Archive for March, 2009

Free to Choose

Posted in justice and charity, Theology and Economics with tags , , , , , , , , on 03/10/2009 by rossemmett

The lectionary reading a couple of Sundays back was Mark 1:40-45

A leper came to Jesus begging him, and kneeling he said to him, “If you choose, you can make me clean.” Moved with pity, Jesus stretched out his hand and touched him, and said to him, “I do choose. Be made clean!” Immediately the leprosy left him, and he was made clean. After sternly warning him he sent him away at once, saying to him, “See that you say nothing to anyone; but go, show yourself to the priest, and offer for your cleansing what Moses commanded, as a testimony to them.” But he went out and began to proclaim it freely, and to spread the word, so that Jesus could no longer go into a town openly, but stayed out in the country; and people came to him from every quarter. (italics added)

The expression “Free to Choose” is often identified with a view of economics which glorifies unfettered individual choice. The late Milton Friedman, a Chicago economist and Nobel laureate, is most frequently associated with the use of the expression, because it was the title of the PBS series he created back in the 1980s. But in this passage from Mark, we find Jesus freely choosing to heal a leper. Because leprosy made you unclean under Jewish law, a leper was unable to keep the law, and hence became a social outcast, cut off from family, friends and access to civil society. Jesus’ choice made it possible for the person to be restored to his family and community (and he immediately went out and told everyone how it happened, much to Jesus’ chagrin).

The leper knows that Jesus has a choice. He knows that Jesus can heal him, but also that Jewish law does not require it of him. And surely there were other lepers at the edge of town that day; why should Jesus choose to heal him rather than others? We can clearly get into some thorny theological issues with this story. But I’ll keep my focus on the choice for the moment.

Jesus chose freely to use resources at his disposal to restore another person to full participation in his community. Some will view Jesus’ free choice here as the opposite of the view of choice usually associated with the expression “free to choose.” After all, how many first-year economics texts proclaim that human are selfish and have unlimited wants? Suggesting that Adam Smith was the first to argue that unfettered selfishness in a market setting would promote the common good through wealth creation is de rigueur in introductory economics and, for that matter, among those who think they are thereby dismissing Smith, markets and economics. A trifecta!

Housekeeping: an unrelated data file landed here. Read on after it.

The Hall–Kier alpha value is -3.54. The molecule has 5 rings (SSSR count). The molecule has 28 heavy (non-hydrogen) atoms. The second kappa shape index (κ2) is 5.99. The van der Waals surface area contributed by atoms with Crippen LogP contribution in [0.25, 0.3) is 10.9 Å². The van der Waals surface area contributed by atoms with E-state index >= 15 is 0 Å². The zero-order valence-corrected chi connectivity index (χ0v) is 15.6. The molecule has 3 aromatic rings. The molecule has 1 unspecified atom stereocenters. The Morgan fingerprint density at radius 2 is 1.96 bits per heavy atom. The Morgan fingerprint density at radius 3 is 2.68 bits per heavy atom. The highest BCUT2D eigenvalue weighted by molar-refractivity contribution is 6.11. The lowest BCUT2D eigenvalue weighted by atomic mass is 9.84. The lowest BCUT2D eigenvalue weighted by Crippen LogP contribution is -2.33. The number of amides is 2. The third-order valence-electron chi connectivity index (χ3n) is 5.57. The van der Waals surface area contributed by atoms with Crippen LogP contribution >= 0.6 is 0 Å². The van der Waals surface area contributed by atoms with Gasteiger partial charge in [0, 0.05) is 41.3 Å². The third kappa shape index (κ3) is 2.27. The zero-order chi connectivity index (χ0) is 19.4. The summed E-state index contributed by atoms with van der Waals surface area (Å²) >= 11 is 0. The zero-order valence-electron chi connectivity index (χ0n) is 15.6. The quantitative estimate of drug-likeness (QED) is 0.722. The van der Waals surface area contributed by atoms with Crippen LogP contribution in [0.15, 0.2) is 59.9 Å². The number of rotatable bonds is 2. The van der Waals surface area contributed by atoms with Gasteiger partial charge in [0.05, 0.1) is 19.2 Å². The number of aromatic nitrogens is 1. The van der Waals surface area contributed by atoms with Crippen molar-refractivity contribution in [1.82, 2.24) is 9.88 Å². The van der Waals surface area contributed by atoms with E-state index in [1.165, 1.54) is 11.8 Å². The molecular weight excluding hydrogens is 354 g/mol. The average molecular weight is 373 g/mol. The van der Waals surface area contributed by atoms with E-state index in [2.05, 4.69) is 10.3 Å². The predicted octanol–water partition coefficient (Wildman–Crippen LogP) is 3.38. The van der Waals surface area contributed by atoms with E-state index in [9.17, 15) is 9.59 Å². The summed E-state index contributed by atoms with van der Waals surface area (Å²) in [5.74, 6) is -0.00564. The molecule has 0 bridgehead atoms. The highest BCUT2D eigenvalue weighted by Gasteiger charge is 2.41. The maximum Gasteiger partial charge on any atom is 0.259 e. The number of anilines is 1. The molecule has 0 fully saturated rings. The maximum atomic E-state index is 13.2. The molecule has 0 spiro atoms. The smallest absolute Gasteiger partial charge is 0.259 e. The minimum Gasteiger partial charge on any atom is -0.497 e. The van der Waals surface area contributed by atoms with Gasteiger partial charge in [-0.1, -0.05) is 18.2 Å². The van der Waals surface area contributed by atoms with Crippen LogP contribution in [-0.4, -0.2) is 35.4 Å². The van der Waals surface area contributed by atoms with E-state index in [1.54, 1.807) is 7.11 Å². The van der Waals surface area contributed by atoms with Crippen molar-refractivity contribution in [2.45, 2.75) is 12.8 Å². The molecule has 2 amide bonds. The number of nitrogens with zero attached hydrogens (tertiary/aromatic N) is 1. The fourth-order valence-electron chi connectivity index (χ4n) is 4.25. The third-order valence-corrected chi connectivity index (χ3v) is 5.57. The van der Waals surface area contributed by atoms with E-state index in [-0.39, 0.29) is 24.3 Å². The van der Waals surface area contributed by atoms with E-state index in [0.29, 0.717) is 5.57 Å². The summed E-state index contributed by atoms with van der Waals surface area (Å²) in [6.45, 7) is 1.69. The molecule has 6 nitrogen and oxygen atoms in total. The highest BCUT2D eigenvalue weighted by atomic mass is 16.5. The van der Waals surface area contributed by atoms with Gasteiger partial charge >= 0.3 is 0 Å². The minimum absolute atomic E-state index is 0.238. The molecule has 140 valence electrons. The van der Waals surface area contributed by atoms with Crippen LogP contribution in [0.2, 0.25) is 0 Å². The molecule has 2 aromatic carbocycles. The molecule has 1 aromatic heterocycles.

Except they’re wrong about Adam Smith (and markets), but that would be a longer story to which I’ll have to return sometime. And they’re even wrong about Milton Friedman, who has a much more nuanced view of choice than the standard first-year textbook does.

Jesus’ choice to heal the leper was an act of charity.

I was tempted to say love, of course, because that’s the word we’d use today. And agape in the New Testament can be translated with either love or charity. But the theological meaning of charity carries along with love the sense of incorporating the other into one’s community. The command to be charitable to others implies my commitment to them as another member of my community. Treat them as you would yourself. Do not treat them as an outcast, as someone you would simply throw scraps of food or a few pennies to. Biblical charity is not what we think of as charity today: a way to feel good about a few causes and reduce my tax burden at the same time. No, charity is the ultimate act of welcoming someone into your community, of giving her status.

That is what Jesus did with his free choice.

If I was preaching, I’d tell you to go out and do likewise. But I’m an economist, and usually end up asking a different kind of question. Not to stop you from being charitable, but to broaden our appreciation for what is at stake.

One of the things I noticed when studying economic theory was that, in order to ensure justice, some approaches to social economic organization require society to deny people the right to be charitable. The argument is simple: if everyone is already a member of the community, and everyone has equal resources, then charity is unnecessary. Justice has already been achieved; why would you need charity?